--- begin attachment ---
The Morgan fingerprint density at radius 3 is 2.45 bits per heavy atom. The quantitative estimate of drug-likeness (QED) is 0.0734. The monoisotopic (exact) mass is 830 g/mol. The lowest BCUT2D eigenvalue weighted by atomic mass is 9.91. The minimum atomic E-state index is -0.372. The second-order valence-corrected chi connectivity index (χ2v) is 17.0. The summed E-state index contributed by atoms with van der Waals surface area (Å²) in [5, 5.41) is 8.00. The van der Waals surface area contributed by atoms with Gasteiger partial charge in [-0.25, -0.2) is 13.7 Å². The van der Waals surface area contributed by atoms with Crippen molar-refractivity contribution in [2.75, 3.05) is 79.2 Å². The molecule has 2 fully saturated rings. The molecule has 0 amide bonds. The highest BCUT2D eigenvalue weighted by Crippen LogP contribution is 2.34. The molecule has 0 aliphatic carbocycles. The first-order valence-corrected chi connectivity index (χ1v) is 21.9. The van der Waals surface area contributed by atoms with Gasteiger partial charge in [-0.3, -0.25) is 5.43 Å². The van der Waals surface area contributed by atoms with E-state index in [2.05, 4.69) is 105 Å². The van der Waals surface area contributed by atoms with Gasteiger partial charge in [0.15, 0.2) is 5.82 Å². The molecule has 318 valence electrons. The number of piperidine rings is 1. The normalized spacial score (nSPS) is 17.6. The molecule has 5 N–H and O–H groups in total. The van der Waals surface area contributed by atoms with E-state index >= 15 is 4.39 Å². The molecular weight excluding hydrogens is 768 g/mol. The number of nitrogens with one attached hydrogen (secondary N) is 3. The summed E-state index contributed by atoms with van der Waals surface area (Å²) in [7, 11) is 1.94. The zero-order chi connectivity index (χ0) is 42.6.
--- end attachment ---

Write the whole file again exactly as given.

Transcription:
The Morgan fingerprint density at radius 3 is 2.45 bits per heavy atom. The quantitative estimate of drug-likeness (QED) is 0.0734. The monoisotopic (exact) mass is 830 g/mol. The lowest BCUT2D eigenvalue weighted by atomic mass is 9.91. The minimum atomic E-state index is -0.372. The second-order valence-corrected chi connectivity index (χ2v) is 17.0. The summed E-state index contributed by atoms with van der Waals surface area (Å²) in [5, 5.41) is 8.00. The van der Waals surface area contributed by atoms with Gasteiger partial charge in [-0.25, -0.2) is 13.7 Å². The van der Waals surface area contributed by atoms with Crippen molar-refractivity contribution in [2.75, 3.05) is 79.2 Å². The molecule has 2 fully saturated rings. The molecule has 0 amide bonds. The highest BCUT2D eigenvalue weighted by Crippen LogP contribution is 2.34. The molecule has 0 aliphatic carbocycles. The first-order valence-corrected chi connectivity index (χ1v) is 21.9. The van der Waals surface area contributed by atoms with Gasteiger partial charge in [-0.3, -0.25) is 5.43 Å². The van der Waals surface area contributed by atoms with E-state index in [2.05, 4.69) is 105 Å². The van der Waals surface area contributed by atoms with Gasteiger partial charge in [0.15, 0.2) is 5.82 Å². The molecule has 318 valence electrons. The number of piperidine rings is 1. The normalized spacial score (nSPS) is 17.6. The molecule has 5 N–H and O–H groups in total. The van der Waals surface area contributed by atoms with E-state index >= 15 is 4.39 Å². The molecular weight excluding hydrogens is 768 g/mol. The number of nitrogens with one attached hydrogen (secondary N) is 3. The summed E-state index contributed by atoms with van der Waals surface area (Å²) in [7, 11) is 1.94. The zero-order chi connectivity index (χ0) is 42.6.